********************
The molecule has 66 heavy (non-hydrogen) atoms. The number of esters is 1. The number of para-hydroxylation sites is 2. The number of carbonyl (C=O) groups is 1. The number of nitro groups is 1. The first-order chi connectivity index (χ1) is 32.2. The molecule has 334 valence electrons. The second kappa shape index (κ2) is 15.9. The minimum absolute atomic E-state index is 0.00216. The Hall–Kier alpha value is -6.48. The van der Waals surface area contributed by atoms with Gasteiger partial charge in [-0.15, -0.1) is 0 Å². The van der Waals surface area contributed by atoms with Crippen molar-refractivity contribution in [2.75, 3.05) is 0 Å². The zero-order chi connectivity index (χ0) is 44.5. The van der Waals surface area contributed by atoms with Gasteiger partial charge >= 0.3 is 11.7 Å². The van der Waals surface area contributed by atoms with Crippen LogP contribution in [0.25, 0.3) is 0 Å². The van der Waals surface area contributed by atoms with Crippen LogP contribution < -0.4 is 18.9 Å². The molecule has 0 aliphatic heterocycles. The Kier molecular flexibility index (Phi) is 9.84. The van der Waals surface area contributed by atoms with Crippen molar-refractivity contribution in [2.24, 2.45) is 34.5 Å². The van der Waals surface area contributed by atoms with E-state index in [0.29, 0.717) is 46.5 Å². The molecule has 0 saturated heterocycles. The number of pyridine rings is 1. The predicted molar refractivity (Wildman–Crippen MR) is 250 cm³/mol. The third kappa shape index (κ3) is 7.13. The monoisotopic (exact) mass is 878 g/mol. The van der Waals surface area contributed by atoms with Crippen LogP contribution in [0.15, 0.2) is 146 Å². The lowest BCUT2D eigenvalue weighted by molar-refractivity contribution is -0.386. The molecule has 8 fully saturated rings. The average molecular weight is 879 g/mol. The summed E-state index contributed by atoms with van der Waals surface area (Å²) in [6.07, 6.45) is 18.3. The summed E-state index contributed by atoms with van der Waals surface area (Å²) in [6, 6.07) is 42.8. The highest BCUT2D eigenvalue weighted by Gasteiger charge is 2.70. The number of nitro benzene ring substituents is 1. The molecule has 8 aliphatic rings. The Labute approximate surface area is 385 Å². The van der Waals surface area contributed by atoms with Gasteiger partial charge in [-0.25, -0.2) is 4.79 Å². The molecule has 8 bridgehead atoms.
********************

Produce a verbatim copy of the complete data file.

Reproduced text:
The molecule has 66 heavy (non-hydrogen) atoms. The number of esters is 1. The number of para-hydroxylation sites is 2. The number of carbonyl (C=O) groups is 1. The number of nitro groups is 1. The first-order chi connectivity index (χ1) is 32.2. The molecule has 334 valence electrons. The second kappa shape index (κ2) is 15.9. The minimum absolute atomic E-state index is 0.00216. The Hall–Kier alpha value is -6.48. The van der Waals surface area contributed by atoms with Gasteiger partial charge in [-0.15, -0.1) is 0 Å². The van der Waals surface area contributed by atoms with Crippen molar-refractivity contribution in [2.75, 3.05) is 0 Å². The zero-order chi connectivity index (χ0) is 44.5. The van der Waals surface area contributed by atoms with Gasteiger partial charge >= 0.3 is 11.7 Å². The van der Waals surface area contributed by atoms with Crippen LogP contribution in [0.25, 0.3) is 0 Å². The van der Waals surface area contributed by atoms with Crippen LogP contribution < -0.4 is 18.9 Å². The molecule has 0 aliphatic heterocycles. The Kier molecular flexibility index (Phi) is 9.84. The van der Waals surface area contributed by atoms with Crippen molar-refractivity contribution in [2.24, 2.45) is 34.5 Å². The van der Waals surface area contributed by atoms with E-state index in [0.29, 0.717) is 46.5 Å². The molecule has 0 saturated heterocycles. The number of pyridine rings is 1. The predicted molar refractivity (Wildman–Crippen MR) is 250 cm³/mol. The third kappa shape index (κ3) is 7.13. The monoisotopic (exact) mass is 878 g/mol. The van der Waals surface area contributed by atoms with Crippen LogP contribution in [0.15, 0.2) is 146 Å². The lowest BCUT2D eigenvalue weighted by molar-refractivity contribution is -0.386. The molecule has 8 fully saturated rings. The average molecular weight is 879 g/mol. The summed E-state index contributed by atoms with van der Waals surface area (Å²) in [6.07, 6.45) is 18.3. The summed E-state index contributed by atoms with van der Waals surface area (Å²) in [6, 6.07) is 42.8. The highest BCUT2D eigenvalue weighted by Gasteiger charge is 2.70. The number of nitro benzene ring substituents is 1. The molecule has 8 aliphatic rings. The Labute approximate surface area is 385 Å². The van der Waals surface area contributed by atoms with Gasteiger partial charge in [-0.25, -0.2) is 4.79 Å². The molecule has 8 bridgehead atoms.